As with many such historical biopics, especially those dealing with well-known figures, many aspects of Caesar's life are left under-explored. His friendship with Pompey never gets the full attention it deserves, and because of this, the dramatic split that eventually occurs between them, one that plunged Rome into years of a terrible Civil War, lacks emotional punch. Perhaps most surprising of all is how little time is dedicated to Caesar's relationship with Cleopatra (Samuelo Sardo), a key event that's here reduced to about five minutes of screen time. That said, I was impressed with the film's opening, where Caesar stands up to the newly-arrived Sulla (played flamboyantly by Richard Harris), and the entire sequence covering the Gallic Wars, from Caesar's pursuit of tribal leader Vercingetorix (Heino Ferch) to the battle of Alessia, is undoubtedly the strongest one in the film. 

Despite clocking in at three hours, Julius Caesar still comes up short, and isn't the ultimate exploration of its title character the filmmakers intended. But it does, at the very least, do the great man justice. The movie will certainly entertain, and perhaps even teach you a thing or two, but if you're a student writing a paper on Caesar, take my advice: watching this movie will not be enough to earn you a passing grade!

Friday, October 28, 2011

#438. Mansion of the Doomed (1976)

Directed By: Michael Pataki

Starring: Richard Basehart, Gloria Grahame, Trish Stewart

Tag line: "Keep An Eye Out For Dr. Chaney...He Needs It!"

Trivia:  In the Philippines, this movie was released as Eyes of the Living Dead

I wasn't very impressed with the first 20 minutes or so of Mansion of the Doomed, which had all the makings of a typical, run-of-the-mill psychological thriller, with flashbacks, dream sequences, and a whole lot of voice-over narration. But as the movie progressed, I found myself increasingly engrossed in this story of medical experimentation, and by the time it was all over, I was even a little shaken up as well.

Noted surgeon Dr. Leonard Chaney (Richard Basehart) is obsessed with the prospect of curing his only daughter (Trish Stewart), who was blinded in an auto accident. Facing insurmountable odds, Chaney is nonetheless convinced he's perfected a new surgical procedure, during which healthy eyes are transplanted into a blind patient, thus restoring their sight. Unwilling to take his findings public, Chaney, with the help of his assistant, Katherine (Gloria Grahame), experiments in his basement laboratory, where he lures unsuspecting 'donors' prior to rendering them unconscious and stealing their eyes. Each failure results in the need for new and healthier donors, forcing the good doctor to seek out victims on a regular basis.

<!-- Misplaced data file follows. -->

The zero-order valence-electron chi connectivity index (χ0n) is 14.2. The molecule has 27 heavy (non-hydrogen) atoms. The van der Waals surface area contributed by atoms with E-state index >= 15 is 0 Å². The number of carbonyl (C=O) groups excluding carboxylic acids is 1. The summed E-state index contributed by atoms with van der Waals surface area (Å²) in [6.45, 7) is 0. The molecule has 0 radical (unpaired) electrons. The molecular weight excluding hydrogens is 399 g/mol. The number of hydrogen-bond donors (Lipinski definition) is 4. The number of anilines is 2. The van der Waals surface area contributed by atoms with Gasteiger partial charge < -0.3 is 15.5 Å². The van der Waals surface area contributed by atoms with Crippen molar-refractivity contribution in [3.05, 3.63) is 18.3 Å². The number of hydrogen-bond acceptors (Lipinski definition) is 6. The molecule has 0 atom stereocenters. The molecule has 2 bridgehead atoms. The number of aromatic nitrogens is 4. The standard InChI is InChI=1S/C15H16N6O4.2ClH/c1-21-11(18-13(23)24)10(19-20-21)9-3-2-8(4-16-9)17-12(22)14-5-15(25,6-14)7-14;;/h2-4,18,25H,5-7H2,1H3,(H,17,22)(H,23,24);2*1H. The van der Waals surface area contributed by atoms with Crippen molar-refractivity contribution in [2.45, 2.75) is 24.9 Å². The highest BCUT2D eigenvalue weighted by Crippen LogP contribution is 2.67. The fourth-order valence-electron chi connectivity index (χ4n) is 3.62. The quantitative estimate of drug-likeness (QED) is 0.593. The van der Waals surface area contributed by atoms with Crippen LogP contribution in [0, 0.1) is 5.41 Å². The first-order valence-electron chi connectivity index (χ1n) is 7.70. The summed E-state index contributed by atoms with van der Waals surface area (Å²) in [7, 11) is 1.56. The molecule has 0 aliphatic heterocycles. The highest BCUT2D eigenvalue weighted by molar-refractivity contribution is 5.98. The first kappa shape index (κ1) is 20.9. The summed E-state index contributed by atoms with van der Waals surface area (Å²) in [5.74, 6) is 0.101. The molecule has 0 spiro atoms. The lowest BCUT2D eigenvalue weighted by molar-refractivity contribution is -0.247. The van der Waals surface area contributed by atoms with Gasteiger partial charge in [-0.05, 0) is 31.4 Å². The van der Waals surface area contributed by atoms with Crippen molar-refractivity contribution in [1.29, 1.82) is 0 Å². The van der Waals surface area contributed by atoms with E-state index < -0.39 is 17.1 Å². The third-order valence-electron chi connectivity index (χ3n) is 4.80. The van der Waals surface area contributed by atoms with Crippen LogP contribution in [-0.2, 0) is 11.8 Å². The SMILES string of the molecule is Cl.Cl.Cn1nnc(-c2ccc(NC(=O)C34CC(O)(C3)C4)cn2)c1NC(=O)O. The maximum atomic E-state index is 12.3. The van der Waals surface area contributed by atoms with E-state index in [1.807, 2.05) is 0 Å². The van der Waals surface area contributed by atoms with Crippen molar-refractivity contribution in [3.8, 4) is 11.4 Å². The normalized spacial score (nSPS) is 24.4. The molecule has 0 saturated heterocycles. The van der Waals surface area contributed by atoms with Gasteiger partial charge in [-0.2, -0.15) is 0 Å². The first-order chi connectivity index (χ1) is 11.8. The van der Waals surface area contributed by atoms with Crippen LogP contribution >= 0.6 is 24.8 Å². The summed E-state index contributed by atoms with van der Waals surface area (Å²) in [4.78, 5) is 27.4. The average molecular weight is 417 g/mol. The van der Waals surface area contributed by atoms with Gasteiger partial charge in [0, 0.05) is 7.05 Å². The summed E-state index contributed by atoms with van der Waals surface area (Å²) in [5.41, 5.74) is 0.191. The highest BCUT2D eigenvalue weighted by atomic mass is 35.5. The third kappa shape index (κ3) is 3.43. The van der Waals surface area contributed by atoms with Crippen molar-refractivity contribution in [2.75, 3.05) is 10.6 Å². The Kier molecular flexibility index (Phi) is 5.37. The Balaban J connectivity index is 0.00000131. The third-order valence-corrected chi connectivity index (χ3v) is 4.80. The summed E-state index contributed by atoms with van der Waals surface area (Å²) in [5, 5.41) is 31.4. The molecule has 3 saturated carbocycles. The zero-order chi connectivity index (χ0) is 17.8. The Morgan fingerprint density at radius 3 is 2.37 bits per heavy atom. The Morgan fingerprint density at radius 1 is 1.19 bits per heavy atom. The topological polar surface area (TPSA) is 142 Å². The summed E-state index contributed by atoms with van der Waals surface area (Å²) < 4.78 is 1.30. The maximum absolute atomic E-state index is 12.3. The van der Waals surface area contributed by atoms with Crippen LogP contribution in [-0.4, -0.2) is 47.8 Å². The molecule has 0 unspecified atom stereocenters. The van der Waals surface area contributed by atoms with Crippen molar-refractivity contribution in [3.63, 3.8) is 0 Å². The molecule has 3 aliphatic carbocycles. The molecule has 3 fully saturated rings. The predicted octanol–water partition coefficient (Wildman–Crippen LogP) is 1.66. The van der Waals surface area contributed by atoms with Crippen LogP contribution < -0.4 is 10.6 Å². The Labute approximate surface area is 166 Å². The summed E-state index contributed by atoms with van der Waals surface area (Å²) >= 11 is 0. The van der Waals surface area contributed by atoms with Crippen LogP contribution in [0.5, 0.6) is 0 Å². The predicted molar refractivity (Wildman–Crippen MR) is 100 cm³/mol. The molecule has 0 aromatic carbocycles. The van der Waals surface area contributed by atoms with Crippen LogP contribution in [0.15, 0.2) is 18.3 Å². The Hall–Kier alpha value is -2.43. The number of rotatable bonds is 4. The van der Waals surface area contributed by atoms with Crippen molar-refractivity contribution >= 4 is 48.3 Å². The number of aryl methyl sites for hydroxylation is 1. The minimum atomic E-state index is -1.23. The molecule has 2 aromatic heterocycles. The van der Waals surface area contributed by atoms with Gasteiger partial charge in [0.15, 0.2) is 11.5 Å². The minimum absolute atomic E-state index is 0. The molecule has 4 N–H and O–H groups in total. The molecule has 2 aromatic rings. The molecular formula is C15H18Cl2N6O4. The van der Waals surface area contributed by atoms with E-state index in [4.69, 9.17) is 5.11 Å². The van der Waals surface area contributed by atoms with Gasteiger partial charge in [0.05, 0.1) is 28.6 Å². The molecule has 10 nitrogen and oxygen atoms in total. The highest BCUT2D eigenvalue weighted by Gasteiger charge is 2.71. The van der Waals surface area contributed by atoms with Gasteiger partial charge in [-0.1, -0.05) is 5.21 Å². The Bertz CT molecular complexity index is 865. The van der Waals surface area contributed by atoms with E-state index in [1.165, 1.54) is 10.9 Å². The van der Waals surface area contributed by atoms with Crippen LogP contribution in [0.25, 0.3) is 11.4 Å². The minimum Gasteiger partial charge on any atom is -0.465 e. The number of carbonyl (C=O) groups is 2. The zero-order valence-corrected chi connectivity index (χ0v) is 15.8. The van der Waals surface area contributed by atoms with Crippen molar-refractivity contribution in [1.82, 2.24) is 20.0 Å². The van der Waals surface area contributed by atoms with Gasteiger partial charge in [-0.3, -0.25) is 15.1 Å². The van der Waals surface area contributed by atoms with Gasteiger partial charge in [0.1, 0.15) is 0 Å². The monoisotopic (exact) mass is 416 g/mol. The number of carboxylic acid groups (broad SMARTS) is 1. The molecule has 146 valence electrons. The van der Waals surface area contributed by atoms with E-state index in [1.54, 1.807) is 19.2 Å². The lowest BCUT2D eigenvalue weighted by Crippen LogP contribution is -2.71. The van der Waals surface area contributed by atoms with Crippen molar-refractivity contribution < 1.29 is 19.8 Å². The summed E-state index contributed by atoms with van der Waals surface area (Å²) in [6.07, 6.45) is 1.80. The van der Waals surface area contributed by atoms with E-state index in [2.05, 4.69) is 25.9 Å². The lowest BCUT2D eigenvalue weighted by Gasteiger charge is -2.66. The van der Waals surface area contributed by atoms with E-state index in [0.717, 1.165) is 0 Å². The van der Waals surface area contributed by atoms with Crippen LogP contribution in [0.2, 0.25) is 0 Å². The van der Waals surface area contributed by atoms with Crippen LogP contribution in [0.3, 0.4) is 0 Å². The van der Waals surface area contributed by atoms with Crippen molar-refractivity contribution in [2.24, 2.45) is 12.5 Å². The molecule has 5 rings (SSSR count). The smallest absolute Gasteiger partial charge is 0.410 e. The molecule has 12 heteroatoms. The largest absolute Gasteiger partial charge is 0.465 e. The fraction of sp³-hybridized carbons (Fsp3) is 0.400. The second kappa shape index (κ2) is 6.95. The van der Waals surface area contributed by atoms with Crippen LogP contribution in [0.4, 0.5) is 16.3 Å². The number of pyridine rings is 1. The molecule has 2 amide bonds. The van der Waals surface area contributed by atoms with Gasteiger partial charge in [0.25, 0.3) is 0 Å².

Mansion of the Doomed opens slowly, with Chaney taking us through the events that led him to attempt a surgery no one before has dared try. We see the accident that started it all, and are forced to listen in as Chaney rambles incessantly about his daughter, his life, and the belief he's stumbled upon a medical miracle. It's all very rushed, even somewhat confusing, but things improve the minute he goes to work on the first 'donor', Dan (Lance Henriksen), a colleague and his daughter's former fiance, whom he drugs during a dinner party. This first operation is a success, and Chaney's daughter is able to see through what had hours earlier been Dan's eyes. The next day, however, her body rejects them, and she's blind once again. So, Chaney drugs more people, performing the same procedure over and over again with no success. Along with the tension generated by each new operation, we also pay the occasional visit to the unwilling donors, whom Chaney refuses to kill because he's convinced he'll soon be able to restore their sight as well. All are locked away in a basement cage, healthy except for the fact they have no eyes. As more and more are added to the mix, they slowly start to organize a break-out, with Dan acting as their leader. It's a disturbing thing to look on people whose eyes have been ripped from their sockets, and because Chaney is unable to perfect his medical 'breakthrough', their numbers continue to mount until there's no room left to hold them. The secondary story of these blind prisoners is well handled, and adds the right level of creepy to what otherwise might have been a pretty mundane tale.